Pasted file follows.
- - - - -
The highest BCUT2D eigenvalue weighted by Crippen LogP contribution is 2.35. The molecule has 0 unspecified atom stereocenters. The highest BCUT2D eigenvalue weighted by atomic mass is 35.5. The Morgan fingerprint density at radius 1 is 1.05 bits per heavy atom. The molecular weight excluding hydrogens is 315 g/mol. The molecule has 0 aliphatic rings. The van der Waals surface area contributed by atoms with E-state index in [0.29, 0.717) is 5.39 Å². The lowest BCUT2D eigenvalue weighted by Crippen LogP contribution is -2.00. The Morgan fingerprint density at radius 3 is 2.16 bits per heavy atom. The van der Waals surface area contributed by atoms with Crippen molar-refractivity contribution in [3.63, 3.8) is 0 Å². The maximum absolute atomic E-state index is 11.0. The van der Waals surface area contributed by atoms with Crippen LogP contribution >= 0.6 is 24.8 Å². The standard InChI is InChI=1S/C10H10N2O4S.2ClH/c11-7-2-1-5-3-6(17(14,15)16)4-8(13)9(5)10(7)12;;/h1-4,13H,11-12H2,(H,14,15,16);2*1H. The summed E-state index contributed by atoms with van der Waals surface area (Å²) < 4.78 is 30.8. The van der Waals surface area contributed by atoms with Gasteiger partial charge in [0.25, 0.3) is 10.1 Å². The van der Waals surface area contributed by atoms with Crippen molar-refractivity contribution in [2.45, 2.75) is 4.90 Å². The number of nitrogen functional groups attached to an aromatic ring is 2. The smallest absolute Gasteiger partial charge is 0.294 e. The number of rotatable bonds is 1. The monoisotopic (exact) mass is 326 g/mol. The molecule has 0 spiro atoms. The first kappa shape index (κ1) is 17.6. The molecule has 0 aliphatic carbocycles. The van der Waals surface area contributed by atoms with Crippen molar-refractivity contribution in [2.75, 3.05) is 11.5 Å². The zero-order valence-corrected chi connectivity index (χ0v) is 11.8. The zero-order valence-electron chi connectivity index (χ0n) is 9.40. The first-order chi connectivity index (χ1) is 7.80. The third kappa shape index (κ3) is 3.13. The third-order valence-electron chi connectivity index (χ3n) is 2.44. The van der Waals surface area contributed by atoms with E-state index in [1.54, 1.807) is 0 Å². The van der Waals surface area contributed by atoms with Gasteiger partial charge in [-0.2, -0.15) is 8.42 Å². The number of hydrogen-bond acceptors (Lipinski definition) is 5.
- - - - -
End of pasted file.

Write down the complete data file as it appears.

The highest BCUT2D eigenvalue weighted by Crippen LogP contribution is 2.35. The molecule has 0 unspecified atom stereocenters. The highest BCUT2D eigenvalue weighted by atomic mass is 35.5. The Morgan fingerprint density at radius 1 is 1.05 bits per heavy atom. The molecular weight excluding hydrogens is 315 g/mol. The molecule has 0 aliphatic rings. The van der Waals surface area contributed by atoms with E-state index in [0.29, 0.717) is 5.39 Å². The lowest BCUT2D eigenvalue weighted by Crippen LogP contribution is -2.00. The Morgan fingerprint density at radius 3 is 2.16 bits per heavy atom. The van der Waals surface area contributed by atoms with Crippen molar-refractivity contribution in [3.63, 3.8) is 0 Å². The maximum absolute atomic E-state index is 11.0. The van der Waals surface area contributed by atoms with Crippen LogP contribution >= 0.6 is 24.8 Å². The standard InChI is InChI=1S/C10H10N2O4S.2ClH/c11-7-2-1-5-3-6(17(14,15)16)4-8(13)9(5)10(7)12;;/h1-4,13H,11-12H2,(H,14,15,16);2*1H. The summed E-state index contributed by atoms with van der Waals surface area (Å²) < 4.78 is 30.8. The van der Waals surface area contributed by atoms with Gasteiger partial charge in [0.25, 0.3) is 10.1 Å². The van der Waals surface area contributed by atoms with Crippen molar-refractivity contribution in [2.45, 2.75) is 4.90 Å². The number of nitrogen functional groups attached to an aromatic ring is 2. The smallest absolute Gasteiger partial charge is 0.294 e. The number of rotatable bonds is 1. The monoisotopic (exact) mass is 326 g/mol. The molecule has 0 spiro atoms. The first kappa shape index (κ1) is 17.6. The molecule has 0 aliphatic carbocycles. The van der Waals surface area contributed by atoms with Crippen molar-refractivity contribution in [2.75, 3.05) is 11.5 Å². The zero-order valence-corrected chi connectivity index (χ0v) is 11.8. The zero-order valence-electron chi connectivity index (χ0n) is 9.40. The first-order chi connectivity index (χ1) is 7.80. The third kappa shape index (κ3) is 3.13. The third-order valence-electron chi connectivity index (χ3n) is 2.44. The van der Waals surface area contributed by atoms with E-state index in [1.54, 1.807) is 0 Å². The van der Waals surface area contributed by atoms with Gasteiger partial charge in [-0.2, -0.15) is 8.42 Å². The number of hydrogen-bond acceptors (Lipinski definition) is 5.